Driskell’s Yoruba Couple uses a combination of printing methods to create a uniquely textured surface that relates to the artist’s painting technique. The artwork was printed in an edition of 100. Art major Carolyn Burns ’09 (Wallingford, Conn.) was the assistant printer working under the direction of Holton.
Artist and scholar Driskell is regarded as one of the world’s leading authorities on African American art. Driskell was born in 1931 in Eatonton, Ga., and educated at Howard University where he earned his undergraduate degree and then went on to get his M.F.A. from Catholic University in Washington D.C. In 1976, Driskell opened his groundbreaking exhibition, “Two Centuries of Black American Art,” at the Los Angeles County Museum of Art. Since 1977, Driskell has served as cultural advisor to Camille and Bill Cosby and curator of the Cosby Collection of Fine Arts. In 1998, the University of Maryland established the David C. Driskell Center for the Study of the African Diaspora. He has been a practicing artist since the 1950s and has exhibited his work widely around the world. He is highly sought after as a major stained glass artist. In December of 2000, President Bill Clinton bestowed the National Humanities Medal on Driskell.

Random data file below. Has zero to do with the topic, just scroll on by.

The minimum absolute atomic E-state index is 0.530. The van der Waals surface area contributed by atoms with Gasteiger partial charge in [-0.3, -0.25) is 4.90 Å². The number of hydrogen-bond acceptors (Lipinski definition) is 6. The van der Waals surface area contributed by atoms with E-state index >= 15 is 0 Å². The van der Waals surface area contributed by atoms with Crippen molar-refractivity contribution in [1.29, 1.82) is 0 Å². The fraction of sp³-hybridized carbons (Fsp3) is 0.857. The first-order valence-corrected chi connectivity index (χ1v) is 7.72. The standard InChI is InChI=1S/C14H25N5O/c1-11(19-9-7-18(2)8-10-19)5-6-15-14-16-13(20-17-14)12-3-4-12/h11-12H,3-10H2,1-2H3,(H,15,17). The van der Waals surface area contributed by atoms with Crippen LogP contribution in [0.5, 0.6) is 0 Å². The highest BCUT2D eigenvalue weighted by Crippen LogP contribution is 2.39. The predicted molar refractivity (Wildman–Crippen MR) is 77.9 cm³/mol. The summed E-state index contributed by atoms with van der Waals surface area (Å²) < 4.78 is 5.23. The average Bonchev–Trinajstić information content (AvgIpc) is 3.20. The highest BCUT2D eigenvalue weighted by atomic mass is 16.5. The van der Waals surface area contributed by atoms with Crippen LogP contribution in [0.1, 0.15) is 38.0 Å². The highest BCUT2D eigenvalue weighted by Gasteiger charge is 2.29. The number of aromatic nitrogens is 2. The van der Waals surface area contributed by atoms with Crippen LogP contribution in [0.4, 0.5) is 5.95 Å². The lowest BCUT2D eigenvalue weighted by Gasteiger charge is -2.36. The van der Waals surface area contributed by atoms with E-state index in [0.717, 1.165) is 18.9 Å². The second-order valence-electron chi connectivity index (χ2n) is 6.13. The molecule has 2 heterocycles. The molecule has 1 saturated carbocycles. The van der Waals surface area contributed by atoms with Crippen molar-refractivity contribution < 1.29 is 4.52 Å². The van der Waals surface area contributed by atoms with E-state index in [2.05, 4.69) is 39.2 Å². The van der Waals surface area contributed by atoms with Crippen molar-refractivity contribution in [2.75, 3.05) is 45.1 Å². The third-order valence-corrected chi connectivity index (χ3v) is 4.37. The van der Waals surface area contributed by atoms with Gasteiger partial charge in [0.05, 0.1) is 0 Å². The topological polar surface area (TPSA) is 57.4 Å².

The Experimental Printmaking Institute began working with David Driskell in 2002 when he was the Temple Visiting Artist and Scholar at Lafayette.
As the largest art museum in the state of Maine, the Portland Museum of Art serves as a vital cultural resource for all who visit. The museum’s collection of more than 18,000 objects is housed in three historic and remarkable buildings showcasing three centuries of art and architecture. With constantly changing exhibitions and a permanent collection, it offers a diverse selection of fine and decorative arts is always on view.